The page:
Increasingly we are making use of advertising-supported video-on-demand services when it comes to streaming TV shows.
One form these services come in are “broadcaster video-on-demand” services run by private or public-service TV broadcasters that run advertising. The other form are video-on-demand services that are purely funded by advertising such as YouTube. This will also include the subscription video-on-demand services that are starting to offer ad-supported reduced-price or free-to-use plans in addition to their premium ad-free plans.
The AdNews article had found that Australian TV viewers are accepting ad-supported video-on-demand services. This is due to the user-experience for ad-supported video-on-demand being perceived to be better than the traditional experience associated with advertising-supported linear TV viewing.
This issue may be seen as being different from broadcaster video-on-demand services ran by advertising-funded TV broadcasters. But it may apply to TV broadcasters who offer a premium video-on-demand video service as an adjunct to their broadcast and BVOD offerings, with examples being Stan or Paramount+ ran by the Nine Network and Ten Network respectively.
How will the viewing experience come across for ad-supported services
Here, you have fewer commercials per ad break compared to the traditional TV experience, As well, there is an increased chance of seeing shorter more succinct ads, something that may only have been ran later on in the same ad break as a prior standard-length ad to reinforce that ad’s message.
Some platforms may even allow the user to skip particular ads or may offer some form of interactivity so users can “act on” ads relevant to their needs. An example of this could be to support “telescoping” where you can choose to see a longer-form ad with more details if you are interested in the product or service concerned. Or it could be about being able to use your “companion-screen” device like your smartphone or tablet to act on the offer being advertised such as to book a seat at that movie or play whose trailer you saw.
Add to this the ability for ad-supported video-on-demand platforms to support targeted advertising options. This will be facilitated with the video-on-demand service providers subscribing to one or more adtech platforms or ad marketplaces and having these platforms “fill” at least some of the advertising inventory with campaigns provided by these marketplaces, in addition to the service selling its own advertising inventory directly.
Like with traditional commercial TV, the ad breaks that these advertising-driven video-on-demand services will also be about creating breaks during the viewing experience. This could be a chance to go to the kitchen or bathroom or, where applicable, to put more fuel on the solid-fuel fire. As well, most of us would be looking at our smartphones or tablets during the ad breaks to interact with social media or look for online resources about concepts that are highlighted in the content.
The increased appeal of advertising-driven video-on-demand has come about due to a saturated market for ad-free subscription video-on-demand services. Here, some users are even questioning whether it is worth it to subscribe to multiple subscription-based streaming services at the full price. This is more so if one service’s content appeals to them more than another service.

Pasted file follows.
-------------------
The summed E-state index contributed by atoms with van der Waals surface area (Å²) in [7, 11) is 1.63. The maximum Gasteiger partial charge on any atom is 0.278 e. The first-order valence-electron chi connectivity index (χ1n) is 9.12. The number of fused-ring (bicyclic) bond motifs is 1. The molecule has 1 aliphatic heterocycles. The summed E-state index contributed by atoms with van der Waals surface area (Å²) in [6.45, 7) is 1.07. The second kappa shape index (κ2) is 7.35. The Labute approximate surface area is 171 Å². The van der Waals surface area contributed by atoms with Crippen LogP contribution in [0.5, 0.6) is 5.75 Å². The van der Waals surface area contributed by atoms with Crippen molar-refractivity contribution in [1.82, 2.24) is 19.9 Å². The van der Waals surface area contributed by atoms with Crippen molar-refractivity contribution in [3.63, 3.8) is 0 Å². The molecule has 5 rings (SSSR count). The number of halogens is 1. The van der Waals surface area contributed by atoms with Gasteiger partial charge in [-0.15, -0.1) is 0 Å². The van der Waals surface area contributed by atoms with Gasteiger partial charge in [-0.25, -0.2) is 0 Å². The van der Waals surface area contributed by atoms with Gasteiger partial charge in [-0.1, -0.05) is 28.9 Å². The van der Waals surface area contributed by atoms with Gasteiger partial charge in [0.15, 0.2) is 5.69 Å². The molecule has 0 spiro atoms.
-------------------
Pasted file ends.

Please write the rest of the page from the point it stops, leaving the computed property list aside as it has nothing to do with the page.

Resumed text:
It will mean that users could sign up to many of these services through ad-supported low-tier plans or benefit from services that adopt a freemium business model where there is a free ad-supported service plan alongside a premium ad-free service plan. This could lead to users subscribing to one or two video-on-demand services that they value the most while watching content on other video-on-demand services that run a ad-based freemium approach.
Impact on video content offered
But there are questions that will come up about the increased acceptance of ad-supported video-on-demand. One of these would be whether this has an impact on the kind of video content offered through these services.
Here, it may be about producers being required to avoid taking risks in order to keep their content “brand safe” so as not to impact advertisers’ reputations. This would necessitate avoiding controversial topics and contexts being part of the content.
Or it could be content producers pandering to the lowest common denominator in order to attract advertisers that offer goods and services that “every man and his dog” wants. This can be more so where an advertising-driven video-on-demand doesn’t create its specific niche market.
Let’s not forget the issue where some service providers will offer a smaller selection of their content to those of us who sign up to the ad-supported service tiers. This may be of concern for those of us who have discerning content tastes, something that has become more prevalent thanks to Netflix and services offering “premium-grade” TV content.
In some cases, you may find that lower-priced ad-supported tiers may offer the content at a basic video and sound quality specification like Full HD or stereo sound. Or there is a limit on the number of devices that can be concurrently used to view different content.
Similarly, there will be questions raised about video-on-demand services who have content directed at children and youth as part of their content lineup. Here, it would be about a requirement to keep the amount of advertising down within this content and maintain a strong control over the goods and services advertised while that content is shown. This is in order for parents and educators to consider these services as being “safe” for children and youth to use.
The increased prevalence of ad-supported video-on-demand services, including subscription-based services offering free or low-cost ad-supported service tiers, will be expected as a way to answer the over-saturated online video marketplace.